Health leaders cite limited ability to share clinical information as key obstacle to value-based payment

Feb. 16, 2018

A Healthcare Financial Management Association (HFMA) study sponsored by Humana finds continued progress for value-based care and interoperability, yet key barriers remain:

  • Adoption of payer value-based programs may be somewhat slower than expected, though they have doubled since 2015.
  • External and internal interoperability may be a primary focus of providers in the coming years, due to current shortcomings, anticipated future need, and the increasing demand for access to various sources of data.
  • Almost three-quarters of executives (74%) report their organizations have achieved positive financial results (i.e., return on investment) from value-based payment programs to date.

Transformation of the nation’s healthcare payment system is being slowed by limited capabilities for sharing clinical information among hospitals, physicians, and health plans, according to a study conducted by the Healthcare Financial Management Association (HFMA) and sponsored by Humana. The study surveyed senior financial executives about their organizations’ value-based payment readiness.

Nearly three in four (74%) of executives surveyed in this follow-up study cite interoperability, the need to improve capabilities for aggregating clinical information across networks and between hospitals and physicians, as an extremely important need. Concerns about interoperability have increased since the original study was conducted in 2015. That study found 68% of respondents rated interoperability as an extremely important need at that time. Additionally, half of respondents in the 2017 study describe interoperability improvement across health networks with health plans as extremely important.

The results are also similar to a study by the American Academy of Family Physicians, sponsored by Humana, which found that value-based care continues to make progress but faces challenges. Researchers also found that value-based payment adoption among healthcare providers has increased and return on investment (ROI) has improved since the original study was conducted in 2015.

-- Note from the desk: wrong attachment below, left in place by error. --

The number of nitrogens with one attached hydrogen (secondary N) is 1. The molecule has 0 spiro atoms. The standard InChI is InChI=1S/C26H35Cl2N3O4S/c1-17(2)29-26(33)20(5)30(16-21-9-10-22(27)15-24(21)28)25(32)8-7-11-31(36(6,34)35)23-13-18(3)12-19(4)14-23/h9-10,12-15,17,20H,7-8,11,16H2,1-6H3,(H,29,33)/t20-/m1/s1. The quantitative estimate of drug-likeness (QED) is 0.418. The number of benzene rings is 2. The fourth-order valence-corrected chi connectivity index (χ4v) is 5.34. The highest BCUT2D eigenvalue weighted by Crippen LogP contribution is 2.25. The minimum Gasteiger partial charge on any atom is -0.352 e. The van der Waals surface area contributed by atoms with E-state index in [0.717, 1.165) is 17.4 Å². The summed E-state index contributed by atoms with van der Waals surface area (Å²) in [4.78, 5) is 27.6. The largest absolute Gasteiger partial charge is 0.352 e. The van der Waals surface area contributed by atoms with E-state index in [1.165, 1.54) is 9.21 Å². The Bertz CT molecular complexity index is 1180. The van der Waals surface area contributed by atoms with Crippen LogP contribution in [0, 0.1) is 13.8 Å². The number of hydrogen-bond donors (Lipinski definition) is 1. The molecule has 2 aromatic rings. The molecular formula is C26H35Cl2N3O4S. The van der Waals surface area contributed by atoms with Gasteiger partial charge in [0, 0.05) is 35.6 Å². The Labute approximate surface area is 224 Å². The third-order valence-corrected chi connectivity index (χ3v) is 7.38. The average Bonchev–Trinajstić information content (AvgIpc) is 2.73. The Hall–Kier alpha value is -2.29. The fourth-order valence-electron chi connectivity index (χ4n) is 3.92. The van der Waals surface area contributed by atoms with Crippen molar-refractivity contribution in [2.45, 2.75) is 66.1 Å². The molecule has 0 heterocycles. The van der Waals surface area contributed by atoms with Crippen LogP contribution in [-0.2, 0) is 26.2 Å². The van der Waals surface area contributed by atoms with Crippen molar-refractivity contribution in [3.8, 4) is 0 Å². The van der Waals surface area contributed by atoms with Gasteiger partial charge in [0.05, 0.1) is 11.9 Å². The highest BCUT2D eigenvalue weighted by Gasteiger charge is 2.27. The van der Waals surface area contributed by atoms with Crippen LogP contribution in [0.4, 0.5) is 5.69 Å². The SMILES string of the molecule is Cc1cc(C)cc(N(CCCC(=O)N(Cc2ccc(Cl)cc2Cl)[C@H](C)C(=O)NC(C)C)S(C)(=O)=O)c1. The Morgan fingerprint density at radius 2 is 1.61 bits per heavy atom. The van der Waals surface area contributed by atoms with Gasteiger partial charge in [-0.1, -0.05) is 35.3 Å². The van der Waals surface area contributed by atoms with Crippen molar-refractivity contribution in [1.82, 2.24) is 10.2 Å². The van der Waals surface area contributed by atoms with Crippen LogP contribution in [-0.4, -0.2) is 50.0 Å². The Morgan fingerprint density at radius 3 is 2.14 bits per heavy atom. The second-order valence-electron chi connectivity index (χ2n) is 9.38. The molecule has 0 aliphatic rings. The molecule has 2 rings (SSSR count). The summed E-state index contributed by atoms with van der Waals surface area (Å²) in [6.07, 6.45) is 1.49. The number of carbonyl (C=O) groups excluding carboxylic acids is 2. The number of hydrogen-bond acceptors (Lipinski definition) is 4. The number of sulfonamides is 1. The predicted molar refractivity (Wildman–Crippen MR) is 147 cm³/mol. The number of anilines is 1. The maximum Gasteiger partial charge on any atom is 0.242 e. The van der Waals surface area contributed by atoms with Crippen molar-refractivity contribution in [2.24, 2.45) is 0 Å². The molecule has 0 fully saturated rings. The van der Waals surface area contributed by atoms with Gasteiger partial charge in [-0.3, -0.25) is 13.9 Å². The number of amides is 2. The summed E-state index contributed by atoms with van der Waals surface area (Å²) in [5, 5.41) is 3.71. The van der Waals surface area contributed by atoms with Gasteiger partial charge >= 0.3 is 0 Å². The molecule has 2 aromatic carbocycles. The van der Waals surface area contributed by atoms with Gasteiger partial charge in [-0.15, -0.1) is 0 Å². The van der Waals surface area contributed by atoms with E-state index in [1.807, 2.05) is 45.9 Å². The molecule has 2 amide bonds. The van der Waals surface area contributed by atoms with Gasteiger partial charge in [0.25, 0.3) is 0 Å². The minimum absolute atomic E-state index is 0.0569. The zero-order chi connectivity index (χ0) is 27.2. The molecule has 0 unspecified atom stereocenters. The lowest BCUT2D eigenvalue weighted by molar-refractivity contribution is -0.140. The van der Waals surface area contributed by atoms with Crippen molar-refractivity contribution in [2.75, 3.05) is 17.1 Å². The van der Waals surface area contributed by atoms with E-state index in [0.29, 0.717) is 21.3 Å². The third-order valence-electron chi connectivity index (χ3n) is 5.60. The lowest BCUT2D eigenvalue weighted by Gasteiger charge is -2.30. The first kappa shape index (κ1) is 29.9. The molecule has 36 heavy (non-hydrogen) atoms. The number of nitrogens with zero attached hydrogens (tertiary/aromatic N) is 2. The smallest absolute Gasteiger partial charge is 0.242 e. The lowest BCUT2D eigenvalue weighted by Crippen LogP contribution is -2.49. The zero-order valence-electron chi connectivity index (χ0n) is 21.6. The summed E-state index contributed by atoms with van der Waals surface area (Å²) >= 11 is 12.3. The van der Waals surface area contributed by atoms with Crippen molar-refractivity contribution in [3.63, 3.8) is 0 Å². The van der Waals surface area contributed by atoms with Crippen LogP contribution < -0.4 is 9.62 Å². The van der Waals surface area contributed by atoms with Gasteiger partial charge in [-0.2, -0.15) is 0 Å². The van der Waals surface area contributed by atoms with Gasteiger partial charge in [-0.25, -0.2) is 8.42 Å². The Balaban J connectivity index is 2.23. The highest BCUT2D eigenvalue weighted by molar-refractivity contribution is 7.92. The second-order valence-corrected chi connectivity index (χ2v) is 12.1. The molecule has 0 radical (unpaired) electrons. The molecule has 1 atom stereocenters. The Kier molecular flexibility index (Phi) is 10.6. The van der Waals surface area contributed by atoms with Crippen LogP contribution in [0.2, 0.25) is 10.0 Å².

Highlights of findings from the 2017 study include the following:

  • Health plans’ use of value-based mechanisms has increased from 12% to 24% since 2015. In 2015, however, utilization of value-based mechanisms by health plans was projected to reach 50% in 2018.
  • Penetration of value-based payment in negotiated governmental plans (i.e., Medicare Advantage and managed Medicaid plans) came in at 26% in 2017, compared to 21% in traditional Medicare and 14% in non-managed Medicaid plans.
  • Seventy-four percent of respondents report their organizations have achieved positive financial results from value-based payment programs to date. This is higher than the 51% of executives reporting positive financial results in 2015.
  • About three-quarters of respondents stated that regulatory uncertainty, including MACRA, has a negative effect on their ability to forecast the financial impact of value-based payment. MACRA, the Medicare Access and CHIP Reauthorization Act, encourages physicians and other eligible professionals to participate in alternative payment models that would hold them accountable for quality and cost of care.

Beyond limited ability to access, collect, and manage clinical data, respondents also note the following as significant challenges related to value-based payment:

  • Lack of resources (both staffing and financial resources)
  • Inconsistencies among payers (i.e., measures, access to data from payers, contracting)
  • Lack of physician alignment and support

Globe Newswire has the full release

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